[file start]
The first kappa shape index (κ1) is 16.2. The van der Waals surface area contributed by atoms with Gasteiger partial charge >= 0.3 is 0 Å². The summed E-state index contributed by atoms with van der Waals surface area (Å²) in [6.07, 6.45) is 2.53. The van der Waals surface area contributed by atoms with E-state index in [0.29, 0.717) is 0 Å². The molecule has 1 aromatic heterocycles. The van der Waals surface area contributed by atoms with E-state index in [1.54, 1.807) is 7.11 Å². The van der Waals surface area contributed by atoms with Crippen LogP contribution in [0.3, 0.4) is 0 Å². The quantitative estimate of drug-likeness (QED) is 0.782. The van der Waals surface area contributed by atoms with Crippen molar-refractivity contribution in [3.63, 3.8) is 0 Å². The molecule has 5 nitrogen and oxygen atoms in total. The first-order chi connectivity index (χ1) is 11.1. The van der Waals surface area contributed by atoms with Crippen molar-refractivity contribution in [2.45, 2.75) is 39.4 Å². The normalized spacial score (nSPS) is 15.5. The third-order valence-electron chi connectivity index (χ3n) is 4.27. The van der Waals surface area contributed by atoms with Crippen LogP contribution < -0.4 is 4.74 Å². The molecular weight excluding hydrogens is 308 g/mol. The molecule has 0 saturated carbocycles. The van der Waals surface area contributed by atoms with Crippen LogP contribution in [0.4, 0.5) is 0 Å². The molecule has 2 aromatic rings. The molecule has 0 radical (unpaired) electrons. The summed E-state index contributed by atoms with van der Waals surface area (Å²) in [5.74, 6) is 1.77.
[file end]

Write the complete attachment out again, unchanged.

The first kappa shape index (κ1) is 16.2. The van der Waals surface area contributed by atoms with Gasteiger partial charge >= 0.3 is 0 Å². The summed E-state index contributed by atoms with van der Waals surface area (Å²) in [6.07, 6.45) is 2.53. The van der Waals surface area contributed by atoms with E-state index in [0.29, 0.717) is 0 Å². The molecule has 1 aromatic heterocycles. The van der Waals surface area contributed by atoms with E-state index in [1.54, 1.807) is 7.11 Å². The van der Waals surface area contributed by atoms with Crippen LogP contribution in [0.3, 0.4) is 0 Å². The quantitative estimate of drug-likeness (QED) is 0.782. The van der Waals surface area contributed by atoms with Crippen molar-refractivity contribution in [3.63, 3.8) is 0 Å². The molecule has 5 nitrogen and oxygen atoms in total. The first-order chi connectivity index (χ1) is 11.1. The van der Waals surface area contributed by atoms with Crippen molar-refractivity contribution in [2.45, 2.75) is 39.4 Å². The normalized spacial score (nSPS) is 15.5. The third-order valence-electron chi connectivity index (χ3n) is 4.27. The van der Waals surface area contributed by atoms with Crippen LogP contribution < -0.4 is 4.74 Å². The molecular weight excluding hydrogens is 308 g/mol. The molecule has 0 saturated carbocycles. The van der Waals surface area contributed by atoms with Crippen LogP contribution in [0.4, 0.5) is 0 Å². The molecule has 2 aromatic rings. The molecule has 0 radical (unpaired) electrons. The summed E-state index contributed by atoms with van der Waals surface area (Å²) in [5.74, 6) is 1.77.